Yes it’s true. Longstreet could not bring himself to wholeheartedly send his men into disaster with enthusiasm. He simply gave a nod and a raise of his hand.
 

War Horse

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Last time I was at Gettysburg, we hired one of the licensed battlefield guides and his explanation of Lee's thinking for Pickett's Charge had more to do with Ambrose Wright's success on the 2nd day than anything. He argued that Lee's thinking was that if a brigade could successfully get up there, then so could 3 divisions. Now I am sure that is assuming Ewell's diversionary attack occurs at the right time. According to Ewell biographer Donald Pfanz, Ewell was supposed to attack at the same time as Longstreet, but Longstreet's attack kept getting delayed and by the time Ewell was notified Johnson's division had already began their attack and it was too late to disengage.
I believe Lee’s thinking was sound. He simply didn’t have enough people. Think about it. Drive a wedge in the center of the Union line automatically flanking the two haves. Ewell pounding the other flank, Lee could have successfully divided the Union army. The plan was sound but executed poorly and for the first time in the war the Union failed to make the critical mistake at the critical hour. Meade intended to fight and had no intention of braking lines and retreating as his predecessors had done so many times before him. That would have been a mistake Lee would have capitalized on. Had that have happened history would be singing the praises of Robert E. Lee and not questioning what in the world was he thinking. JMO.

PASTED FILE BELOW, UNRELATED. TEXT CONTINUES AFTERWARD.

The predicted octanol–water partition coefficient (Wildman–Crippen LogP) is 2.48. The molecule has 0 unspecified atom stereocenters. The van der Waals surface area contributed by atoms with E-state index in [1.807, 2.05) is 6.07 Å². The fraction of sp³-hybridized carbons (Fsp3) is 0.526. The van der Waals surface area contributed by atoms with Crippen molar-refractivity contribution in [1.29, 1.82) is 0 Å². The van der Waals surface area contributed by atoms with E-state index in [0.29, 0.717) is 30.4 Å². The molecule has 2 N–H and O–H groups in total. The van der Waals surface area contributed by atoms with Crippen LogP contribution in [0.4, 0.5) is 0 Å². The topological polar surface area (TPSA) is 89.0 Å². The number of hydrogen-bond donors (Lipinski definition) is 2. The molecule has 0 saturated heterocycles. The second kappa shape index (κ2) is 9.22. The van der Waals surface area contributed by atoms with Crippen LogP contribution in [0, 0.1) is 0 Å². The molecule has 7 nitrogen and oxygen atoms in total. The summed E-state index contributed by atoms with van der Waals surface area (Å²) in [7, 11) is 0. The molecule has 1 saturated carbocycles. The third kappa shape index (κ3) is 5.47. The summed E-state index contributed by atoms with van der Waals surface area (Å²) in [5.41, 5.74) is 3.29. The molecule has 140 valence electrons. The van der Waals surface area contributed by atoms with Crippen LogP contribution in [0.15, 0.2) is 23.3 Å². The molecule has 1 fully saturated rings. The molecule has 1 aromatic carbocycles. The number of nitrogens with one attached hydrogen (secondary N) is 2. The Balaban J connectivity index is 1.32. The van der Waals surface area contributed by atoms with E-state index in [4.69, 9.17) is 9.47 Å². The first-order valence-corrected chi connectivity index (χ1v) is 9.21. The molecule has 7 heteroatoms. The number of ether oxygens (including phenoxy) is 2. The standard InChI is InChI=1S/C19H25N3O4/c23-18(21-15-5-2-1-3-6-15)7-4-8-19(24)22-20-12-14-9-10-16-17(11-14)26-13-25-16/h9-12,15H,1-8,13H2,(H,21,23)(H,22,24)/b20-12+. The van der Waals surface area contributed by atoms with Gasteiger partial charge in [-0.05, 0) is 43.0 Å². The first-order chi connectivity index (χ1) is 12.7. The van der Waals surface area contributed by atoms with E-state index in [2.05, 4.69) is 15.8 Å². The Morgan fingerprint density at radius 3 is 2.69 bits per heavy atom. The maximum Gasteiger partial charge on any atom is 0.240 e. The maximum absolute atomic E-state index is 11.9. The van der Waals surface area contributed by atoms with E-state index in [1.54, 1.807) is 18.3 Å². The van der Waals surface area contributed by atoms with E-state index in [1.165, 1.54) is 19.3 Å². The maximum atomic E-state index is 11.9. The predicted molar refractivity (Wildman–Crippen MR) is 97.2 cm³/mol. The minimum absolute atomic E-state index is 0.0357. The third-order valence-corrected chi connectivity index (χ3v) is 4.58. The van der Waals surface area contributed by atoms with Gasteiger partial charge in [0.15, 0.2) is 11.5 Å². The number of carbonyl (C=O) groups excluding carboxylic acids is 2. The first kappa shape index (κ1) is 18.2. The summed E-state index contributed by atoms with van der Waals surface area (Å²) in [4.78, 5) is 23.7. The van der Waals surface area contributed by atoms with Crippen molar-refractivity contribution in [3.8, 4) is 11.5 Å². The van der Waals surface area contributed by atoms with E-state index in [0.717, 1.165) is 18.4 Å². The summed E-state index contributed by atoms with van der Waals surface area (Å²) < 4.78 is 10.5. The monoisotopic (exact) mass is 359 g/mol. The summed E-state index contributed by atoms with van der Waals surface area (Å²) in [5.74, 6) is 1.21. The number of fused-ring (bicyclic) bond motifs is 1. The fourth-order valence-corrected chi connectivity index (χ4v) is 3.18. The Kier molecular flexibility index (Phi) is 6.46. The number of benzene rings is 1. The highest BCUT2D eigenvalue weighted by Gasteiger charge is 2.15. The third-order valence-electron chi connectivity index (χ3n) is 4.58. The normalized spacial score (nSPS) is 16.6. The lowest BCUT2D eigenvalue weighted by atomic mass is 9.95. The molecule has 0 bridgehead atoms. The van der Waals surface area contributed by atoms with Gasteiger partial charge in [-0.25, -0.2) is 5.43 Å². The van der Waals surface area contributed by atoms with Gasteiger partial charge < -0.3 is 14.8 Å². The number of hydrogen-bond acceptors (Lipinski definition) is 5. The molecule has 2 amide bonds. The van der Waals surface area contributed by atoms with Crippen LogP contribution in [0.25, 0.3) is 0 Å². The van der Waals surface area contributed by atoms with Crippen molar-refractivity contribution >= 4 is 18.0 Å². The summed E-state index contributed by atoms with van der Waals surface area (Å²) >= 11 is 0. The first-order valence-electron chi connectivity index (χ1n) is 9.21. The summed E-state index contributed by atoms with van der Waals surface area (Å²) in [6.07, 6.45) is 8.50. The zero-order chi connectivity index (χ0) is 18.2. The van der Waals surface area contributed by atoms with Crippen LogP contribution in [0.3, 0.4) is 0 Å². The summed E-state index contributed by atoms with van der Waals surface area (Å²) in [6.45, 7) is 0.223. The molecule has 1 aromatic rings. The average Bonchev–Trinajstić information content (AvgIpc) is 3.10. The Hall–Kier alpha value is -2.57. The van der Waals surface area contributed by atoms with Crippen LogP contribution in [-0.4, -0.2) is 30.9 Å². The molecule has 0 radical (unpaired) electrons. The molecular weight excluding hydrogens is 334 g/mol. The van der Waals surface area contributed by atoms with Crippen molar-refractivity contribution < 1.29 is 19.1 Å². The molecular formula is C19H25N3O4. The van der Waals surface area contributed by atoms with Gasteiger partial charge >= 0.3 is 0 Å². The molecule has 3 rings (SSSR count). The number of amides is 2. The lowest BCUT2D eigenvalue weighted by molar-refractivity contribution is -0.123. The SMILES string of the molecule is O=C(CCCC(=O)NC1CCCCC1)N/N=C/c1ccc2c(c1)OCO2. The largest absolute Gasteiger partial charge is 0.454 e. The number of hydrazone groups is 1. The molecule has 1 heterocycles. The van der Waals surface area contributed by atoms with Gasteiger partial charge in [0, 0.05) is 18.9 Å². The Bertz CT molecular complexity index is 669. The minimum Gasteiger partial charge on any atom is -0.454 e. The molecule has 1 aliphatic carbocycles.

Henry Hunt

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I believe Lee’s thinking was sound. He simply didn’t have enough people.
I recall that Jeff Davis stripped Pickett's Division of Jenkins and Corse Brigades, for the defense of Virginia, prior to the campaign. Thus Pickett was missing a good portion of his strength for the attack. Would these two brigades have made any difference?
 

lelliott19

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I recall that Jeff Davis stripped Pickett's Division of Jenkins and Corse Brigades, for the defense of Virginia, prior to the campaign. Thus Pickett was missing a good portion of his strength for the attack. Would these two brigades have made any difference?
@Henry Hunt Im sorry. I dont know how I missed your comment above. Jenkins and Corse's brigades were covering Richmond in case of an attack there. Im not sure how much good they could have done at Richmond if that had happened. IMHO Micah Jenkins and Montgomery Corse were good brigade commanders. I think they were as good as Armistead and better than Kemper and Garnett but that's just my opinion. I doubt their participation would have changed the outcome though. Ewell was holding the Union right in place and could play no role; Longstreet's other two divisions (Hood & McLaws) couldnt move to assist either or else the Union left in their front could have moved to reinforce the center. Not good odds whether Jenkins and Corse are participating or not. <edited to correct spell-check spelling of "Corse">